Mark Shuttleworth will appeal the Reserve Bank's multimillion rand levy on Thursday
South African billionaire, Mark Shuttleworth, will appeal against the South African Reserve Bank's decision to levy R250 million, which he paid in 2009.
The businessman, who now resides in the Isle of Man, had to pay the levy after moving R2.5 billion of his money out of South Africa.
The levy is in line with current exchange controls the central bank has in place.
Let's take a closer look at what's going on…
Mr Shuttleworth wants his levy ‘refunded’
On Thursday, Mark Shuttleworth
will return to court to fight against the Reserve Bank, says IOL
. The businessman wants the central bank to “repay more than R250 million it levied against him when he move some of his assets out of the country”.
This follows the “decision by Judge Francis Legodi handed down… last July,” reports Fin24
. The judge “dismissed Shuttleworth’s application to set aside the imposition of the levy”.
Jeremy Gauntlett, who is representing the Reserve Bank, says such levies are to “control capital outflows and promote macro-economic growth after the global financial instability of 2008,” notes Destiny Connect
. At previous hearings, Mr Shuttleworth managed to have “some parts of the Currency and Exchange Act declared unconstitutional”.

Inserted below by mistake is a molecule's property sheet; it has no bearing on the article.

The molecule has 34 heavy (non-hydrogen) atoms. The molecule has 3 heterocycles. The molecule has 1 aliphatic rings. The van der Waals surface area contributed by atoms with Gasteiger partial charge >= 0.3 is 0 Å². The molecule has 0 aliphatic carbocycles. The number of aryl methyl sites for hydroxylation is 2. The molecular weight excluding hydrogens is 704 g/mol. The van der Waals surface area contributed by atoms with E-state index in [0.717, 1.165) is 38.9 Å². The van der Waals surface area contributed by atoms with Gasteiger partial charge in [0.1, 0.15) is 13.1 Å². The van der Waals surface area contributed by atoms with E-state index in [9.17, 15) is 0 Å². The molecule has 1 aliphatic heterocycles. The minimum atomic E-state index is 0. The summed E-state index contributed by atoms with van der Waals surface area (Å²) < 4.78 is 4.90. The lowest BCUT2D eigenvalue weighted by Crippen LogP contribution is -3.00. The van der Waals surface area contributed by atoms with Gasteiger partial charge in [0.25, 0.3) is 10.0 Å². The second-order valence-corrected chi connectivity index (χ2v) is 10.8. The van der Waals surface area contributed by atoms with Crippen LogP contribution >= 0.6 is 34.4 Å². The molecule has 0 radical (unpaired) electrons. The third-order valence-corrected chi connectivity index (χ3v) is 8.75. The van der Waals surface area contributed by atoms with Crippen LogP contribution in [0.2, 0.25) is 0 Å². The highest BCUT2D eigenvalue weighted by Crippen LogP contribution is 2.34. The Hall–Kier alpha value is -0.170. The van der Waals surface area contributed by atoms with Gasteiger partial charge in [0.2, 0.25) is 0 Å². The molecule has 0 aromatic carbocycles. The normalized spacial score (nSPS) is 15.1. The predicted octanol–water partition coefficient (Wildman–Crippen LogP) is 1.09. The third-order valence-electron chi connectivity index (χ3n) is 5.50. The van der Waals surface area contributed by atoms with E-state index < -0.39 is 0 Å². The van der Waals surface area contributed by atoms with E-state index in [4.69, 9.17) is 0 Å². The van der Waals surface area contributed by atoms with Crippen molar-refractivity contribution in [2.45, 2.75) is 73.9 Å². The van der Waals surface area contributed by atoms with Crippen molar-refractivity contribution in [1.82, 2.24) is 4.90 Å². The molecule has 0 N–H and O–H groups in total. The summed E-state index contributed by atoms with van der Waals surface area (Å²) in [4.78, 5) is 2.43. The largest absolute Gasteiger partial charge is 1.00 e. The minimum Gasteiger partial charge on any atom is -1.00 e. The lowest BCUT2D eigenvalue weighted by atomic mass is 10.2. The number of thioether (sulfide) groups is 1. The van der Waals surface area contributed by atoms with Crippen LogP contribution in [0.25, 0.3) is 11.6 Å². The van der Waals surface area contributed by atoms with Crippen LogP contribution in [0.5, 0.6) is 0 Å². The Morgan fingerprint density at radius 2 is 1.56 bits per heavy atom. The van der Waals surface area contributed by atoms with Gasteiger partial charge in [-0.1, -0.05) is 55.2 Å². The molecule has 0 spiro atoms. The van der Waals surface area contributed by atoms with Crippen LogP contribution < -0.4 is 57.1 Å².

The Reserve Bank insist there’s a need for the exchange controls
Mr Gauntlett says that Mr Shuttleworth is attacking the “heart of the scheme [South Africa’s exchange controls],” adds Fin24
. And if he succeeds in his bid, “there would be no inhibition on removing capital from this country at all”.
Mr Gauntlett added that “foreign exchange reserves were vulnerable,” notes Fin24
. And there’s a need to protect the currency.
With the case beginning on Thursday, time will tell if Mr Shuttleworth manages to overturn the exchange controls currently in place. And get back the R250 million he paid to the Reserve Bank.
*********** Advertisement ************
It’s never too late to “rand-proof” your portfolio
The South African economy is struggling on the back of a wave of endless strikes… Your hard-earned rands are worth a fraction of what they were… And bonds, in our low-interest ‘stagflation’ economy just aren’t the prudent safe havens they once were.
But here’s the good news: You don’t have to be at the mercy of the South African Reserve Bank, JSE money jugglers and crapshoot stocks!
And here’s why…